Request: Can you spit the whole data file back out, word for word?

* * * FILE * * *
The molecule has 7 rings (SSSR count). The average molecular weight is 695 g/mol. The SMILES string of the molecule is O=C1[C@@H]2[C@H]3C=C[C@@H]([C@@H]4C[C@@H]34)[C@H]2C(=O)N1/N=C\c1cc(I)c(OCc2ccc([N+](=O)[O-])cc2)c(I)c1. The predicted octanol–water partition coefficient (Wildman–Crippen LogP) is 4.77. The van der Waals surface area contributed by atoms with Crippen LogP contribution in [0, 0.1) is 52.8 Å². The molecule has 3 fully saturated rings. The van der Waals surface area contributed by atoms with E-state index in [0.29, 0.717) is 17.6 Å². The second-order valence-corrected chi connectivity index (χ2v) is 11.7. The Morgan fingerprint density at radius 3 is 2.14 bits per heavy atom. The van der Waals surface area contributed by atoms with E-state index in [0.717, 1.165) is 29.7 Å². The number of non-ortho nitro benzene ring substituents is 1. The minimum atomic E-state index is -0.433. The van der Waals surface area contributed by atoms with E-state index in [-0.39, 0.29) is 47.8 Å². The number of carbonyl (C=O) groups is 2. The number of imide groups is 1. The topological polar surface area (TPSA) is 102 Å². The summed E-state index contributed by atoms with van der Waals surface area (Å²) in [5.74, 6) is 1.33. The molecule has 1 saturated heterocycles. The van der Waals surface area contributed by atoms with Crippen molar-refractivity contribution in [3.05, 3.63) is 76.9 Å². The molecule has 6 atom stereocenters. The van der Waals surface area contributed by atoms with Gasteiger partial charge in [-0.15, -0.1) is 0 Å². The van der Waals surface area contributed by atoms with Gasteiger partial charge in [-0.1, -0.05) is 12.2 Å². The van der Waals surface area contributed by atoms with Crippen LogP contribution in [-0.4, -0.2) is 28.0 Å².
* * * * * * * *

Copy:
The molecule has 7 rings (SSSR count). The average molecular weight is 695 g/mol. The SMILES string of the molecule is O=C1[C@@H]2[C@H]3C=C[C@@H]([C@@H]4C[C@@H]34)[C@H]2C(=O)N1/N=C\c1cc(I)c(OCc2ccc([N+](=O)[O-])cc2)c(I)c1. The predicted octanol–water partition coefficient (Wildman–Crippen LogP) is 4.77. The van der Waals surface area contributed by atoms with Crippen LogP contribution in [0, 0.1) is 52.8 Å². The molecule has 3 fully saturated rings. The van der Waals surface area contributed by atoms with E-state index in [0.29, 0.717) is 17.6 Å². The second-order valence-corrected chi connectivity index (χ2v) is 11.7. The Morgan fingerprint density at radius 3 is 2.14 bits per heavy atom. The van der Waals surface area contributed by atoms with E-state index in [0.717, 1.165) is 29.7 Å². The number of non-ortho nitro benzene ring substituents is 1. The minimum atomic E-state index is -0.433. The van der Waals surface area contributed by atoms with E-state index in [-0.39, 0.29) is 47.8 Å². The number of carbonyl (C=O) groups is 2. The number of imide groups is 1. The topological polar surface area (TPSA) is 102 Å². The summed E-state index contributed by atoms with van der Waals surface area (Å²) in [5.74, 6) is 1.33. The molecule has 1 saturated heterocycles. The van der Waals surface area contributed by atoms with Crippen molar-refractivity contribution in [3.05, 3.63) is 76.9 Å². The molecule has 6 atom stereocenters. The van der Waals surface area contributed by atoms with Gasteiger partial charge in [-0.15, -0.1) is 0 Å². The van der Waals surface area contributed by atoms with Gasteiger partial charge in [-0.1, -0.05) is 12.2 Å². The van der Waals surface area contributed by atoms with Crippen LogP contribution in [-0.4, -0.2) is 28.0 Å².